198. Setting Up Treasuries in the Baltics, Russia, and Other Countries of the Former Soviet Union: An Assessment of IMF Technical Assistance, by Barry H. Potter and Jack Diamond. 2000.

197. Deposit Insurance: Actual and Good Practices, by Gillian G.H. Garcia. 2000.

196. Trade and Trade Policies in Eastern and Southern Africa, by a staff team led by Arvind Subramanian, with Enrique Gelbard, Richard Harmsen, Katrin Elborgh-Woytek, and Piroska Nagy. 2000.

195. The Eastern Caribbean Currency Union—Institutions, Performance, and Policy Issues, by Frits van Beek, Jose Roberto Rosales, Mayra Zermeño, Ruby Randall, and Jorge Shepherd. 2000.

194. Fiscal and Macroeconomic Impact of Privatization, by Jeffrey Davis, Rolando Ossowski, Thomas Richardson, and Steven Barnett. 2000.

193. Exchange Rate Regimes in an Increasingly Integrated World Economy, by Michael Mussa, Paul Masson, Alexander Swoboda, Esteban Jadresic, Paolo Mauro, and Andy Berg. 2000.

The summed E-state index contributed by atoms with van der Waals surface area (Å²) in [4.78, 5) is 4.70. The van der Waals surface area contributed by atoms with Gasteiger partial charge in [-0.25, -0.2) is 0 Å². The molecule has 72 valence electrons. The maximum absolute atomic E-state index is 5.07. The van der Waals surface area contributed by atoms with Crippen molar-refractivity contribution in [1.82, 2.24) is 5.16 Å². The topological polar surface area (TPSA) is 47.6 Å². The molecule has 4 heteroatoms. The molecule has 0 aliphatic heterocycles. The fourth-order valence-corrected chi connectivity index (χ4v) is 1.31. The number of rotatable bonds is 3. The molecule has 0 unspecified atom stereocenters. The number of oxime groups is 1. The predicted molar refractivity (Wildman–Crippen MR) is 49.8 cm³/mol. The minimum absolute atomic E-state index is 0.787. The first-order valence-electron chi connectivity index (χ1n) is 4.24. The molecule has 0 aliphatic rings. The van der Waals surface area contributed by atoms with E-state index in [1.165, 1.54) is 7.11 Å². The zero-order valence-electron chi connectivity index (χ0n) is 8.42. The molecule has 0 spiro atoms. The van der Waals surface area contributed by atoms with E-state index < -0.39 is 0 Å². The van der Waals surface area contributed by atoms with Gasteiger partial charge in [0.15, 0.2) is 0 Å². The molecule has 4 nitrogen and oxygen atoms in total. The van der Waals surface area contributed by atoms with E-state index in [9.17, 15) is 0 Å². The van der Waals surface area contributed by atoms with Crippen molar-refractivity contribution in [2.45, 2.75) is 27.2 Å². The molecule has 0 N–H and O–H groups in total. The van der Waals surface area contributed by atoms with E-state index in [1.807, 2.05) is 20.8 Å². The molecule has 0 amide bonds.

192. Macroprudential Indicators of Financial System Soundness, by a staff team led by Owen Evans, Alfredo M. Leone, Mahinder Gill, and Paul Hilbers. 2000.

191. Social Issues in IMF-Supported Programs, by Sanjeev Gupta, Louis Dicks-Mireaux, Ritha Khemani, Calvin McDonald, and Marijn Verhoeven. 2000.

190. Capital Controls: Country Experiences with Their Use and Liberalization, by Akira Ariyoshi, Karl Habermeier, Bernard Laurens, Inci Ötker-Robe, Jorge Ivan Canales Kriljenko, and Andrei Kirilenko. 2000.

189. Current Account and External Sustainability in the Baltics, Russia, and Other Countries of the Former Soviet Union, by Donal McGettigan. 2000.

188. Financial Sector Crisis and Restructuring: Lessons from Asia, by Carl-Johan Lindgren, Tomás J.T. Baliño, Charles Enoch, Anne-Marie Guide, Marc Quintyn, and Leslie Teo. 1999.